Do We Need Propositions?

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Trenton Merricks argues that we need propositions to serve as the premises and conclusions of modally valid arguments (Merricks 2015). A modally valid argument is an argument in which, necessarily, if the premises are true, then the conclusion is also true. According to Mer- ricks, the premises and conclusions of modally valid arguments have their truth conditions essentially, and they exist necessarily. Sentences do not satisfy these conditions. Thus, we need propositions. Merricks’ argument adds a new chapter to the longstanding debate over the exis- tence of propositions. However, I argue that Merricks’ argument does not quite succeed. Merricks has overlooked one viable alternative to pos- tulating propositions. However, this alternative employs the relation of being true-at-a-world, which is difficult to analyze. Thus, the soundness of Merricks’ argument ultimately depends on the comparative merits of accepting propositions as abstract entities, versus accepting truth-at-a- world as an unanalyzed relation between sentences and possible worlds.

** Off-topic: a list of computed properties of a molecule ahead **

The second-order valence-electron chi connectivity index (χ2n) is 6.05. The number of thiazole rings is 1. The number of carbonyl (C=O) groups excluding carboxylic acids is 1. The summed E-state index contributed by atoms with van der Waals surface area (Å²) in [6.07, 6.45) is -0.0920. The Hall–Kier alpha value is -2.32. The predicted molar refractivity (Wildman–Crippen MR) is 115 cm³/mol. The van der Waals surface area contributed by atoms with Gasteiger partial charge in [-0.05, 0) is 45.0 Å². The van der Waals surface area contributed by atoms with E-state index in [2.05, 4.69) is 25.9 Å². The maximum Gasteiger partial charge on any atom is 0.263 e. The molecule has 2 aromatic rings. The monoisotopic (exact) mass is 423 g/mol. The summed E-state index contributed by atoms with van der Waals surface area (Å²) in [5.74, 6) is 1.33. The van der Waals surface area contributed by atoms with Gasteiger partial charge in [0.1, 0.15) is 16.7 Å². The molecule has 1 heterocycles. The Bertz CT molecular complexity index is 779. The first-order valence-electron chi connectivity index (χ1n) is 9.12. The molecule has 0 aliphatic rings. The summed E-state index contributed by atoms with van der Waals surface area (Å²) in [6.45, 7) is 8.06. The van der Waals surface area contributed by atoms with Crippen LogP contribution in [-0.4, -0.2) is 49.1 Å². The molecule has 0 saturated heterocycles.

McGrath, Matthew; and Frank, Devin. 2018. Propositions. The Stanford Encyclopedia of Philosophy (Spring 2018 Edition), Edward N. Zalta (ed.), URL =

Merricks, Trenton. 2015. Propositions. Oxford: Oxford University Press.